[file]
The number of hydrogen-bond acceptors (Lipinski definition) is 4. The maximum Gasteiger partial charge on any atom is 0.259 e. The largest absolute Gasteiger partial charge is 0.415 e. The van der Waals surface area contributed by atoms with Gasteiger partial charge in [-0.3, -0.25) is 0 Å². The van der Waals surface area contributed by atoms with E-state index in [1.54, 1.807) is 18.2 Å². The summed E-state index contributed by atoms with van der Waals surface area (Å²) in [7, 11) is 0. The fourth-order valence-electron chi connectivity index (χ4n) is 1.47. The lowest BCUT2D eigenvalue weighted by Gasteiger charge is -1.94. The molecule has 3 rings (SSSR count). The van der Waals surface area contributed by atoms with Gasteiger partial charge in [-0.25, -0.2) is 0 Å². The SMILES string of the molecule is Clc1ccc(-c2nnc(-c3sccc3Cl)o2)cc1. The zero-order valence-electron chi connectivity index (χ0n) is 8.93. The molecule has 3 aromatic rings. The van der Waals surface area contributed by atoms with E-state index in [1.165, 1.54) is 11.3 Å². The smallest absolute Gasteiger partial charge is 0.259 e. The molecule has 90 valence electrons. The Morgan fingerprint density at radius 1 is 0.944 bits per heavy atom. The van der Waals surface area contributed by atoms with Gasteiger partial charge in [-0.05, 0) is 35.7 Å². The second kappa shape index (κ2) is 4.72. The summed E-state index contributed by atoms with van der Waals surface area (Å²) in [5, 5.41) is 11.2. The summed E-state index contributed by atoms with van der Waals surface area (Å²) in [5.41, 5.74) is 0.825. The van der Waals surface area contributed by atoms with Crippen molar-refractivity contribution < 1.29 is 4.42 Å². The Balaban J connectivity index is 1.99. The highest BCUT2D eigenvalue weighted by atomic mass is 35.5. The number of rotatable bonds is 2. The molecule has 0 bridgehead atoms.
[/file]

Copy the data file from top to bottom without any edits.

The number of hydrogen-bond acceptors (Lipinski definition) is 4. The maximum Gasteiger partial charge on any atom is 0.259 e. The largest absolute Gasteiger partial charge is 0.415 e. The van der Waals surface area contributed by atoms with Gasteiger partial charge in [-0.3, -0.25) is 0 Å². The van der Waals surface area contributed by atoms with E-state index in [1.54, 1.807) is 18.2 Å². The summed E-state index contributed by atoms with van der Waals surface area (Å²) in [7, 11) is 0. The fourth-order valence-electron chi connectivity index (χ4n) is 1.47. The lowest BCUT2D eigenvalue weighted by Gasteiger charge is -1.94. The molecule has 3 rings (SSSR count). The van der Waals surface area contributed by atoms with Gasteiger partial charge in [-0.25, -0.2) is 0 Å². The SMILES string of the molecule is Clc1ccc(-c2nnc(-c3sccc3Cl)o2)cc1. The zero-order valence-electron chi connectivity index (χ0n) is 8.93. The molecule has 3 aromatic rings. The van der Waals surface area contributed by atoms with E-state index in [1.165, 1.54) is 11.3 Å². The smallest absolute Gasteiger partial charge is 0.259 e. The molecule has 90 valence electrons. The Morgan fingerprint density at radius 1 is 0.944 bits per heavy atom. The van der Waals surface area contributed by atoms with Gasteiger partial charge in [-0.05, 0) is 35.7 Å². The second kappa shape index (κ2) is 4.72. The summed E-state index contributed by atoms with van der Waals surface area (Å²) in [5, 5.41) is 11.2. The summed E-state index contributed by atoms with van der Waals surface area (Å²) in [5.41, 5.74) is 0.825. The van der Waals surface area contributed by atoms with Crippen molar-refractivity contribution < 1.29 is 4.42 Å². The Balaban J connectivity index is 1.99. The highest BCUT2D eigenvalue weighted by atomic mass is 35.5. The number of rotatable bonds is 2. The molecule has 0 bridgehead atoms.